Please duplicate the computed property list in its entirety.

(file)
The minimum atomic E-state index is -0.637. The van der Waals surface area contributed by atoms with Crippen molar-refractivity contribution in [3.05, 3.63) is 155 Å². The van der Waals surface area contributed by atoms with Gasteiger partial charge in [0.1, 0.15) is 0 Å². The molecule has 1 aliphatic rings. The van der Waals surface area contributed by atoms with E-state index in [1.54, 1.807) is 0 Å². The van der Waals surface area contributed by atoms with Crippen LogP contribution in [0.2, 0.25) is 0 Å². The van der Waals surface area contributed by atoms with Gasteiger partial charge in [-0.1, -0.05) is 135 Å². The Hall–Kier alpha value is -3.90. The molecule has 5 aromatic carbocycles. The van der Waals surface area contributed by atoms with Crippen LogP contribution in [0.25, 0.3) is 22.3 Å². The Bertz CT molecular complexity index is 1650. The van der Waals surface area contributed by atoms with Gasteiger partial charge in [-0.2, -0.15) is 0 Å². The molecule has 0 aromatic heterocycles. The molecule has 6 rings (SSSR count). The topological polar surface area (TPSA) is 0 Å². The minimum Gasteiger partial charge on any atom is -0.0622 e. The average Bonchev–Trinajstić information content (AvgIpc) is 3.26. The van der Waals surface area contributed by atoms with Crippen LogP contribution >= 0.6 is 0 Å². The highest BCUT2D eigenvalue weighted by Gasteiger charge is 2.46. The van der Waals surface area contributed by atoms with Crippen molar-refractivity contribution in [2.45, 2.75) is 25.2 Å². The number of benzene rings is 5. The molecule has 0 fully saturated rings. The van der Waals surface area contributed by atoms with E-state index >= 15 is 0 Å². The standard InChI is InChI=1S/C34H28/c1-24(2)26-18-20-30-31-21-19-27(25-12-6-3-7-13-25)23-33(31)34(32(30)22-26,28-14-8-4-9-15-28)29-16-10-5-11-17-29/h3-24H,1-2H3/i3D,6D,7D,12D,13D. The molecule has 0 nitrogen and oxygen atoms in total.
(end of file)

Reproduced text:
The minimum atomic E-state index is -0.637. The van der Waals surface area contributed by atoms with Crippen molar-refractivity contribution in [3.05, 3.63) is 155 Å². The van der Waals surface area contributed by atoms with Gasteiger partial charge in [0.1, 0.15) is 0 Å². The molecule has 1 aliphatic rings. The van der Waals surface area contributed by atoms with E-state index in [1.54, 1.807) is 0 Å². The van der Waals surface area contributed by atoms with Crippen LogP contribution in [0.2, 0.25) is 0 Å². The van der Waals surface area contributed by atoms with Gasteiger partial charge in [-0.1, -0.05) is 135 Å². The Hall–Kier alpha value is -3.90. The molecule has 5 aromatic carbocycles. The van der Waals surface area contributed by atoms with Crippen LogP contribution in [0.25, 0.3) is 22.3 Å². The Bertz CT molecular complexity index is 1650. The van der Waals surface area contributed by atoms with Gasteiger partial charge in [-0.2, -0.15) is 0 Å². The molecule has 0 aromatic heterocycles. The molecule has 6 rings (SSSR count). The topological polar surface area (TPSA) is 0 Å². The minimum Gasteiger partial charge on any atom is -0.0622 e. The average Bonchev–Trinajstić information content (AvgIpc) is 3.26. The van der Waals surface area contributed by atoms with Crippen LogP contribution >= 0.6 is 0 Å². The highest BCUT2D eigenvalue weighted by Gasteiger charge is 2.46. The van der Waals surface area contributed by atoms with Crippen molar-refractivity contribution in [2.45, 2.75) is 25.2 Å². The number of benzene rings is 5. The molecule has 0 fully saturated rings. The van der Waals surface area contributed by atoms with E-state index >= 15 is 0 Å². The standard InChI is InChI=1S/C34H28/c1-24(2)26-18-20-30-31-21-19-27(25-12-6-3-7-13-25)23-33(31)34(32(30)22-26,28-14-8-4-9-15-28)29-16-10-5-11-17-29/h3-24H,1-2H3/i3D,6D,7D,12D,13D. The molecule has 0 nitrogen and oxygen atoms in total.